If you’re having a crisis in the middle of your degree, Sheppard is inclined to advise going ahead with the switch. “We’re talking about the quality of your life, here,” she says. “I see people making themselves physically ill by trying to stay in a program that’s not the right program.”

Getting bad grades or failing the same required course over and over again are often indicators that your aptitudes lay elsewhere. “That’s the universe telling you something: you’re in the wrong program,” according to Sheppard.

When you’re nearing the end of your degree, the choice to change programs can be much more difficult. With the finish line of graduation just a semester or two down the track, it can be tempting to just put your head down and finish the degree.

Sheppard says most changes of heart near the end of a degree are the result of students belatedly realizing that they don’t want the career they’re preparing for. There are ways of fixing up your degree, however, such as spending another year in school to add a business diploma to your science degree to broaden your choice of career activities. If you’re looking for ways to doctor up your degree, you might find it helpful to visit a career counselor at your school.

The other good news is that you don’t have to be looking for work in the field of your degree for your degree to help you land a job. “A lot of the time, employers look for people with a degree, not because the degree is going to be an exact fit for the job, but because it demonstrates commitment, capability and the completion of a large assignment,” says Andrew Deca, general manager of Angus One Professional Recruitment.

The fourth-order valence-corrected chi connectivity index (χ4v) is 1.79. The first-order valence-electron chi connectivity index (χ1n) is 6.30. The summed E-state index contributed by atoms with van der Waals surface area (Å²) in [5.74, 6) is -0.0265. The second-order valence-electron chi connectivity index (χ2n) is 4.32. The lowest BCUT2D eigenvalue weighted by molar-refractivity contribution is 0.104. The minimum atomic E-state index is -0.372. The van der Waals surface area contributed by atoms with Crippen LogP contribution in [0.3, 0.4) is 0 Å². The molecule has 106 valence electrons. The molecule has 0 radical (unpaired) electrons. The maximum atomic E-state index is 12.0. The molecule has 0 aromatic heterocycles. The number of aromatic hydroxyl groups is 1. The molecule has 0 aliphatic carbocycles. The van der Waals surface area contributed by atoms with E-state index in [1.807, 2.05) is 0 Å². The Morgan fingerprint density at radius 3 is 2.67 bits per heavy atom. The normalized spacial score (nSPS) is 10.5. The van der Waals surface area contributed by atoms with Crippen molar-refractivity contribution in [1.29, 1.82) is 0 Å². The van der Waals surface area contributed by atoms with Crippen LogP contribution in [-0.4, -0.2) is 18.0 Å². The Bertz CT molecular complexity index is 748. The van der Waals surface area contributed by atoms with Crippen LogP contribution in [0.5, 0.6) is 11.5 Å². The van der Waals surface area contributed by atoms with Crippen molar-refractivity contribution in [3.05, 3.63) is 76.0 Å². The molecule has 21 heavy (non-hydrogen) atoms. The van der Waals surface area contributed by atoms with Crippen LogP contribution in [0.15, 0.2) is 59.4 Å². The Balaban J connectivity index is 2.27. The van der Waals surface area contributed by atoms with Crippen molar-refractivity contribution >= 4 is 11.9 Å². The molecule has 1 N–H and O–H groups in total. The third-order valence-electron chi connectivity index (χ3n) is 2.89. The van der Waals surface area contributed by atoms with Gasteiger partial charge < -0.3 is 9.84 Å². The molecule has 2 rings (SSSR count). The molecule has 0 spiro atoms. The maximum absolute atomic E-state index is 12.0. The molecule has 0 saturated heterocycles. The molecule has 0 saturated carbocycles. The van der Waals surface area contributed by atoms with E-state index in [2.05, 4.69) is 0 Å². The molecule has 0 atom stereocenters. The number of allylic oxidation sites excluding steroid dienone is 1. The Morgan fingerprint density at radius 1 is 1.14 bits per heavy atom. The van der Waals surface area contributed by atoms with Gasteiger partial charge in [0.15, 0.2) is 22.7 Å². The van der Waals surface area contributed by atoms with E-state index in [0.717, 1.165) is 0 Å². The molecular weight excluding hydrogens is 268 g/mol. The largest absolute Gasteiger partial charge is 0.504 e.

Most professional or technical careers, such as law or accounting, require an education specific to the career, but many other employers are more focussed on soft skills, such as leadership, organization, time management, and communication — skills that can be learned in any degree and, importantly, though extracurricular activities.

Both Deca and Sheppard agree that staying open to extracurricular or academic opportunities that can help you become more rounded—whether they provide soft skills or knowledge of another field—is valuable, whether or not that means extending your time in university. In fact, Sheppard argues that putting too much energy into one particular subject could actually be a drawback. “We live in a world where there is such constant, rapid, complex change all around us, that if you’re too focused, you’ll miss things, you’ll miss opportunities, because things are changing so fast.”

Have your changed your mind about your major? Why? Comment or email us at straightupguide@gmail.com


 

Major Dilemma

  1. I switched from comp.sci. to chemistry after doing a few 3rd year courses. I’m happy I did. I did end up with 144 credit hours for a 120 hour degree B.Sc. and take extra time to graduate, but I’ve enjoyed the results.